Urban poverty is growing. The cities in the developing world are overloading as millions of people each week arrive to find a way to survive. Most will be forced to set up home in makeshift slums with no safe water, sanitation, electricity or security. This is a reality right now for around one billion people. According to a U.N. report, by 2030 this figure is set to double.
These statistics are not anything new. We know about the numbers and chronic poverty in the slums. We know about the human waste, the mounting rubbish, the risks of cholera, the families crammed into tiny spaces, and the precarious shacks on landfills or by railway tracks. We just do not seem to know what to do about it.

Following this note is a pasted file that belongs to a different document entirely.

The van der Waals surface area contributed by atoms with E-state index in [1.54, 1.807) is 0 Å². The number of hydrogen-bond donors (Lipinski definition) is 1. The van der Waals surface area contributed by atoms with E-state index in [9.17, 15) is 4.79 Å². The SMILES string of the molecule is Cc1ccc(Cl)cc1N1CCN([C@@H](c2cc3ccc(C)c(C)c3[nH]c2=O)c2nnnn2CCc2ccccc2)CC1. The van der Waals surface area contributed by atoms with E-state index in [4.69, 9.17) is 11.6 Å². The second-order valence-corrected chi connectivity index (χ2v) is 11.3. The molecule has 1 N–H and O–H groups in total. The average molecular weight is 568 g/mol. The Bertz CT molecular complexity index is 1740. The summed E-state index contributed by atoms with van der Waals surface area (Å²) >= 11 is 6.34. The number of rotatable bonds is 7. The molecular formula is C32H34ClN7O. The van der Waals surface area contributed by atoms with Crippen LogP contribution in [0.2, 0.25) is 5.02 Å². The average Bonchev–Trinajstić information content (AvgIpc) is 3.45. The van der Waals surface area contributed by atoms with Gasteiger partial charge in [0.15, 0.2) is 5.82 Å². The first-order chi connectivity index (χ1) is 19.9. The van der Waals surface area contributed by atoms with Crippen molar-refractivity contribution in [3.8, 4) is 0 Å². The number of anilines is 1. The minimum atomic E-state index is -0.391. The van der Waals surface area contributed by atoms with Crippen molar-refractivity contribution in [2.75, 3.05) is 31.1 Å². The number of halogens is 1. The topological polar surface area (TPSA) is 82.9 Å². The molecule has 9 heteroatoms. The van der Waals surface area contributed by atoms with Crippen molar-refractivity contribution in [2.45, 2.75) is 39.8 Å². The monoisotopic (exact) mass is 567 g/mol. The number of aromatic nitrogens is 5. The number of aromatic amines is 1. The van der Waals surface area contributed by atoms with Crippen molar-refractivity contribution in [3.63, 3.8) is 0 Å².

Take the Korail slum in Dhaka, Bangladesh. People have been settling here for over 30 years, and it is now the biggest slum in Dhaka. It sits on the Gulshan Lake, overlooked by one of the most affluent neighbourhoods in the capital. Women can be seen washing their dishes at the lake’s edge, just meters away from where hanging latrines discharge directly into the water.